What is undisputed, though, is McTell’s musical talent and influence on other musicians. He learned at a young age to read and write music in Braille “Although blind, Willie developed a lifelong independence based on his acute sense of hearing, remarkable memory, and versatile musical genius,” reveals the Historical Marker in downtown Thomson that commemorates McTell.
On the Last Session recording, Willie says he lived in Thomson “until I was about nine years old and my mama moved down to (Statesboro) Bulloch County. I stayed there until I ran away. When I ran away, I went everywhere, everywhere I could go without any money. I followed shows all around until I began to get grown.” (He performed in traveling medicine shows.)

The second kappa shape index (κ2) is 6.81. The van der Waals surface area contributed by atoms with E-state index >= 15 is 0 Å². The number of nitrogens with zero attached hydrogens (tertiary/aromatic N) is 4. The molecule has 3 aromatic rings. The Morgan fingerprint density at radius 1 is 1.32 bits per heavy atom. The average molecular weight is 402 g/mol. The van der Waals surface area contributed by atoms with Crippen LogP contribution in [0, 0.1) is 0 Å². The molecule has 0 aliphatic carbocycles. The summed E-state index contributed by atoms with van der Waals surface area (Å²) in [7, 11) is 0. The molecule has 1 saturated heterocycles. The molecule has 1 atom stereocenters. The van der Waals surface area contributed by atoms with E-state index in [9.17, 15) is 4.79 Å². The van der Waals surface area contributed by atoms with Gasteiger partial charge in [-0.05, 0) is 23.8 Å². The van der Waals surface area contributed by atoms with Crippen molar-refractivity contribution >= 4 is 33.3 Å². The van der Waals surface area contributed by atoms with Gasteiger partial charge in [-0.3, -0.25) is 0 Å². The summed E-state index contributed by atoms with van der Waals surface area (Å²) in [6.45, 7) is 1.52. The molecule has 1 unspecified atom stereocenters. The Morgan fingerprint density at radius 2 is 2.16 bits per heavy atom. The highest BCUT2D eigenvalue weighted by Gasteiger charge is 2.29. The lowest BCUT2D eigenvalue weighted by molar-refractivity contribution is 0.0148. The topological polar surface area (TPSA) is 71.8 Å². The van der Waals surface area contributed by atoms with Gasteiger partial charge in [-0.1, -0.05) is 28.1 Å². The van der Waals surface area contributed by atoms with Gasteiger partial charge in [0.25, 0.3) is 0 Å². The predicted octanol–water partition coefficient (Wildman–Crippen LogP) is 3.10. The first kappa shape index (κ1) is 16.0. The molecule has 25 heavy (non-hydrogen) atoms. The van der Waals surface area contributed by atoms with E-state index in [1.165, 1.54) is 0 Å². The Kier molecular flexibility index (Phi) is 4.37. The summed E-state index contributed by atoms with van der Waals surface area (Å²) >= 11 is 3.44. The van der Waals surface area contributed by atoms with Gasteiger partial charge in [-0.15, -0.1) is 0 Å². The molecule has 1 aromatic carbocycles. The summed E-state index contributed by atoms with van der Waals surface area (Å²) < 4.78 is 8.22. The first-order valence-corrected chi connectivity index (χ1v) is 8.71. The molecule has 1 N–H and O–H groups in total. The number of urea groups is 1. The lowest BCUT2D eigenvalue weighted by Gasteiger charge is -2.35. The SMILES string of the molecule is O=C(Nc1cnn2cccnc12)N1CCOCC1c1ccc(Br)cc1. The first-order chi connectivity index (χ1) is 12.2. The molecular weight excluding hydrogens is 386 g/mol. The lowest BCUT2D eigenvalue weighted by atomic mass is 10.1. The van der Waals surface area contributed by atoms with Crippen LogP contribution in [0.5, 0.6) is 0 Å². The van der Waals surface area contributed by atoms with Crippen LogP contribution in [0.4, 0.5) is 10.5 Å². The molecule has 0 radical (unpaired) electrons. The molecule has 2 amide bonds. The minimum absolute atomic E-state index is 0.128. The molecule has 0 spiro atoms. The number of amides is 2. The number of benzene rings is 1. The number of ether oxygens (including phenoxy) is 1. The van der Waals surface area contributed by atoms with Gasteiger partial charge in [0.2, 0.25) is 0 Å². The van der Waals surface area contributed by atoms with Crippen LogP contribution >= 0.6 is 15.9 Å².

After his mother’s death, Willie studied at the Georgia Academy for the Blind in Macon, then later moved to Atlanta where he became popular around the city performing at house parties and on the streets for tips. Gray says McTell was “inclined by personality and quick-wittedness to live his life adroitly and with optimism.” Atlanta was where Blind Willie’s adeptness and fluidity on the 12-string guitar shone above the other blues artists.
Guitarist and music educator Stefan Grossman explains Blind Willie’s techniques on the PBS Documentary by David Fulmer about McTell’s life, Georgia Blues: Blind Willie McTell. Grossman says McTell alternated playing a heavier backbeat bass string while strumming, “very rag-timey, a very unique sound. He played a rag-timey Piedmont style of blues. And he wrote his own music, which was unusual for blues musicians back then who mostly sang their lyrics to dance hall music.”